Neil Macfarlane: I am not sure they have a long-term plan, other than to ensure the destabilization of Ukraine. If they do have a plan (for example the taming of Ukraine’s government and the inclusion of Ukraine in the Eurasian Economic Union), they are very far away from achieving either one.
The annexation of Crimea and the intervention in eastern Ukraine have already had significant negative effects on EU-Russia relations and on Russia’s standing in world politics.
Three other points – first, the sanctions do have a significant effect on Russia economically; second, the possible departure of the UK from the EU may have a significant effect on the durability of the EU sanctions regime; and, third, although the EU does not have much of a military role re. Russia, NATO does. Russia’s actions in Ukraine have had a deeply negative impact on NATO-Russia relations, not least in that, they provoked forward NATO deployment and consequent risks of inadvertent collisions.
Ozgur Tufekci: What do you think about Russia’s strategy on the future of the Syrian civil war?
Neil Macfarlane: Russia wants a durable base in the Middle East-Mediterranean region. They also want status as a global strategic player. Their support of the Assad regime in Syria has served both purposes, for the moment, but at considerable cost.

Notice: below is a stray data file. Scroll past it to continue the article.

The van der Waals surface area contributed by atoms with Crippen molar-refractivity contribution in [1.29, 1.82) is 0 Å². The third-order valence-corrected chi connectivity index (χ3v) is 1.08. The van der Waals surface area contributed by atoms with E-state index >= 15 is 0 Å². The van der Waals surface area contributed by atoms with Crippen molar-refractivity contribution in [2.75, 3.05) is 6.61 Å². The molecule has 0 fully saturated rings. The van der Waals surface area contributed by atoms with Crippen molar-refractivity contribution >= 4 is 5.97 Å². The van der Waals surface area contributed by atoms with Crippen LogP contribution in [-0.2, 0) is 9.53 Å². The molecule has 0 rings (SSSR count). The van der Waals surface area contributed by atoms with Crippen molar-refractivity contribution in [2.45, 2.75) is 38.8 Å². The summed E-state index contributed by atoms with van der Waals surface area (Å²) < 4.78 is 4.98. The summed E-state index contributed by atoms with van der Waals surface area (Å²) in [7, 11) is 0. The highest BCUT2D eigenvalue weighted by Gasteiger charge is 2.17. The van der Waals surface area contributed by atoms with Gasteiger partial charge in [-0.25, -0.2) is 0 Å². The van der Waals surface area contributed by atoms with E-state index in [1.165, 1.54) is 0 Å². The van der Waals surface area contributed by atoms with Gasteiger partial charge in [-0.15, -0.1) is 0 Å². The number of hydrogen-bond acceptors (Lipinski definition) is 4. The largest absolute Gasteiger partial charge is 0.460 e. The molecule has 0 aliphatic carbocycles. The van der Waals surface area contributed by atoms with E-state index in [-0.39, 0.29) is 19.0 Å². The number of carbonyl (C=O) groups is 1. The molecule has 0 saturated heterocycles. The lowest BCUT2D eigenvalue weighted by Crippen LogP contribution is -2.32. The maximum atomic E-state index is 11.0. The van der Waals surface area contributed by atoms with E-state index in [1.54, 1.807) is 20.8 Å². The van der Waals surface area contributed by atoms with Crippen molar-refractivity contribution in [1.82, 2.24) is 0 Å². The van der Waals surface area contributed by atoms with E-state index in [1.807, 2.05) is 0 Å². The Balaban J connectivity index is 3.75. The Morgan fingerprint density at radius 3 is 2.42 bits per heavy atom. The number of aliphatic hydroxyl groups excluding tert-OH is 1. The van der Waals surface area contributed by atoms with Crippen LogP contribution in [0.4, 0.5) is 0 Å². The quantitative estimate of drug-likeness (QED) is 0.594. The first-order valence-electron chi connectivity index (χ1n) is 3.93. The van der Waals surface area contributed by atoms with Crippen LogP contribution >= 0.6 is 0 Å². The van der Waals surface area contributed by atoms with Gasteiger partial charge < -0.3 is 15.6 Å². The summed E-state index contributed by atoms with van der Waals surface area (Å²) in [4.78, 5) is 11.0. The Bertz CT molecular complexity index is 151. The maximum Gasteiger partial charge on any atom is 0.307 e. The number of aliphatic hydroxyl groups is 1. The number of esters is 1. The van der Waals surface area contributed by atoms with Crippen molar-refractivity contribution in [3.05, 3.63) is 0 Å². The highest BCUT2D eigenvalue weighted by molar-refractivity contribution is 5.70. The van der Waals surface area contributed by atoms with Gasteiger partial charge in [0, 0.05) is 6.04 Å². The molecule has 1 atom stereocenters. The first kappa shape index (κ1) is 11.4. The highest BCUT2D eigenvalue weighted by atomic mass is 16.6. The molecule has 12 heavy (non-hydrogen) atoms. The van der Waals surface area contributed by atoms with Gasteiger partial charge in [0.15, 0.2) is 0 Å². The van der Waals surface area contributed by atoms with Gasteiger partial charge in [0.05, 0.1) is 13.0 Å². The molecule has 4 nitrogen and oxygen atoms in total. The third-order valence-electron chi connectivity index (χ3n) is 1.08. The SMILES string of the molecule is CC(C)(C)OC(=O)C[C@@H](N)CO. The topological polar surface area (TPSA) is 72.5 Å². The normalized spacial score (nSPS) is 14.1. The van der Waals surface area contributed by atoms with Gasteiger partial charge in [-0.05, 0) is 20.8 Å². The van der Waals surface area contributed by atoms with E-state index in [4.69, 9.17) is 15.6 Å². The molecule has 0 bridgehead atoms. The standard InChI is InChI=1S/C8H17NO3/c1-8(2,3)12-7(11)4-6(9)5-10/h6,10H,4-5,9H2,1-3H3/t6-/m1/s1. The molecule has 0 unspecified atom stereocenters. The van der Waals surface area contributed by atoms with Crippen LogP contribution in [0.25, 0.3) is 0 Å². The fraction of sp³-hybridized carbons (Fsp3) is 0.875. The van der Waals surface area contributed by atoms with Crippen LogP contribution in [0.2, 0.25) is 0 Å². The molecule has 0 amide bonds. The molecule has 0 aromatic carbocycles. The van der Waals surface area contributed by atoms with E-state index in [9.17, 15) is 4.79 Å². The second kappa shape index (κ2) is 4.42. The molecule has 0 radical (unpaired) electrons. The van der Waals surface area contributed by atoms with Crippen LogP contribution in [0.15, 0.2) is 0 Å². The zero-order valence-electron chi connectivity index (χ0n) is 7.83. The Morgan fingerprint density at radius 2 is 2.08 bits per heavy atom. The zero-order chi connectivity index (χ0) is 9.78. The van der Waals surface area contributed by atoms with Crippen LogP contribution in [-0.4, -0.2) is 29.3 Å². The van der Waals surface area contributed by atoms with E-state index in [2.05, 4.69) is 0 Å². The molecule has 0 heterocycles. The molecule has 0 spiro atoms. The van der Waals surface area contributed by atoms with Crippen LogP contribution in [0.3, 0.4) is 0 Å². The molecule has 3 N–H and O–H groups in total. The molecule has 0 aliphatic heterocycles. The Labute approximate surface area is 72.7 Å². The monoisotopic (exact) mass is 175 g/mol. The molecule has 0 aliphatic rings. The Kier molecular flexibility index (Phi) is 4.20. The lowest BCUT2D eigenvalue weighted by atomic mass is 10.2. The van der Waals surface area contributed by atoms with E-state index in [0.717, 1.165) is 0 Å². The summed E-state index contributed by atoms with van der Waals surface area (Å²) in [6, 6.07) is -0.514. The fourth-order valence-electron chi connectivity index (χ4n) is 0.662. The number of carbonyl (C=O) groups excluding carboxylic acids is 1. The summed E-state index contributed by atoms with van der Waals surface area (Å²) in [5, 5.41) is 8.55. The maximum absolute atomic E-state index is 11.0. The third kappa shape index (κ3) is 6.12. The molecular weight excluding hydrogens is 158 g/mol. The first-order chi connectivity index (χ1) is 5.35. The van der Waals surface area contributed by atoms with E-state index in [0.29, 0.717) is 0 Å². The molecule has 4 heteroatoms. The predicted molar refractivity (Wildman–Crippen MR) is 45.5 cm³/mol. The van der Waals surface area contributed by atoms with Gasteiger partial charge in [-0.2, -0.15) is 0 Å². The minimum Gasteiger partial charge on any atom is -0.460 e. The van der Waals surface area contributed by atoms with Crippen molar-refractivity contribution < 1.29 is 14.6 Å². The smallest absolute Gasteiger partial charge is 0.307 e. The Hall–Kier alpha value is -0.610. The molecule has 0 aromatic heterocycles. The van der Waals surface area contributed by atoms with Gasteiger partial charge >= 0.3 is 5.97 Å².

Ozgur Tufekci: Do you think the cooperation between Turkey, Iran and Russia could help to establish a peace agreement in Syria?
Neil Macfarlane: This depends on the domestic politics of Syria, and on the capacity of the three to develop and sustain a joint perspective. On the first, that would depend on how far their joint position suits Assad and the opposition (what is left of it) in Syria. In particular, how would the three reconcile with the Kurds? This relates to a larger point. Academic and policy work on international mediation of peace generally underestimates the capacity of local actors to veto.
Then there is the question of whether peace can be achieved without the United States – another veto player. Will the Americans continue to support the Kurds? If they do, the prospect of agreement among the mediators and parties, and also the prospects of a peace agreement, will be reduced.